Sometimes, though, that "failing" is the only thing that keeps us alive. More typical of the "invaders are coming" school are 1951 's The Thing (RKO, $29.95) and 1954's Them!, which featured menaces that cannot be reasoned with. In The Thing scientists and soldiers uncover a spaceship buried in the arctic ice. Its hulking pilot (James Arness) turns out to be a soulless, living vegetable bent on destruction. A scientist who tries to communicate with the visitor is brutally brushed aside; it's left to a group of resourceful soldiers to engage the alien in a violent battle to the death.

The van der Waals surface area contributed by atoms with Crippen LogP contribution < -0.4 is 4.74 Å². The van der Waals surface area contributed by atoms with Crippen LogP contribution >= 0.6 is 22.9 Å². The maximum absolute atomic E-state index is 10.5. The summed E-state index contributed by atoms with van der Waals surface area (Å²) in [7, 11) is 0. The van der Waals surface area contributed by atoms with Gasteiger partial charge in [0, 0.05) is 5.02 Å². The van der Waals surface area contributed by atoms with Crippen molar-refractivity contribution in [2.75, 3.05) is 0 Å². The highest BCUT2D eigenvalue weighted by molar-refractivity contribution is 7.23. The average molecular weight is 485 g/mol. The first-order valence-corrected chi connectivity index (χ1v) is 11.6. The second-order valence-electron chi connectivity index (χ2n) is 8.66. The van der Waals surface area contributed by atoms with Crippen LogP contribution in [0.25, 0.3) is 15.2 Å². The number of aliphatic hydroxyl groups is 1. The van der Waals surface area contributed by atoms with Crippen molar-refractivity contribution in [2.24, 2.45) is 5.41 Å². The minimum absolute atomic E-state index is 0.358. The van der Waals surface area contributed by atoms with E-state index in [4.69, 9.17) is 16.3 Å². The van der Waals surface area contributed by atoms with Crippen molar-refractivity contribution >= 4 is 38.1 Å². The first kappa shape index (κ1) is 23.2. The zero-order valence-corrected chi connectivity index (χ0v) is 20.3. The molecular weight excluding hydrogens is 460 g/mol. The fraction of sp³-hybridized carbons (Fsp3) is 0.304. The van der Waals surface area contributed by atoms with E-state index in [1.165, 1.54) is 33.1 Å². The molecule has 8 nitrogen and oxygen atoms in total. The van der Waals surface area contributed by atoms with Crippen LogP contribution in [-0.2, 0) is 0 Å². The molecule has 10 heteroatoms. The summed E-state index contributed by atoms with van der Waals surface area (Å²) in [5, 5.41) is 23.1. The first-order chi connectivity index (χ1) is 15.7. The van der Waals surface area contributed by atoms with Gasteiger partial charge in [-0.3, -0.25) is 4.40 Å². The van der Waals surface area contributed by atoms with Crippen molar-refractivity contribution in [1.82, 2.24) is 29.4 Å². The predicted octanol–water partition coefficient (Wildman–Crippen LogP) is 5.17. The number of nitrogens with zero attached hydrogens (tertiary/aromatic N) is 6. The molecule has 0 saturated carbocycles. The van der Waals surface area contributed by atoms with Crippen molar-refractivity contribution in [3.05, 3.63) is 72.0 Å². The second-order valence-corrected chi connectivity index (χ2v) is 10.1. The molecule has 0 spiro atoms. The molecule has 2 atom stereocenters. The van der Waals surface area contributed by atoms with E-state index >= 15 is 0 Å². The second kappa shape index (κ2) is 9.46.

The creature in The Thing could have been a metaphor for the Russians as seen by 1950s America: emotionless, fearless, destructive. Similarly, the giant ants created by atomic radiation in Them! are perhaps another symbol for the "warloving" communists. In both movies there is a subliminal fear of science run amok, a fear of the bomb,which like the giant ants in Them! was rapidly proliferating beyond man's ability to control it. Them! screenwriter Ted Sherdeman noted:"Nobody' trusted the atomic bomb at the time." It was no coincidence that Them! (Warner Brothers' biggest-grossing release of 1954) was released soon after the ,Russians exploded their first hydrogen bomb.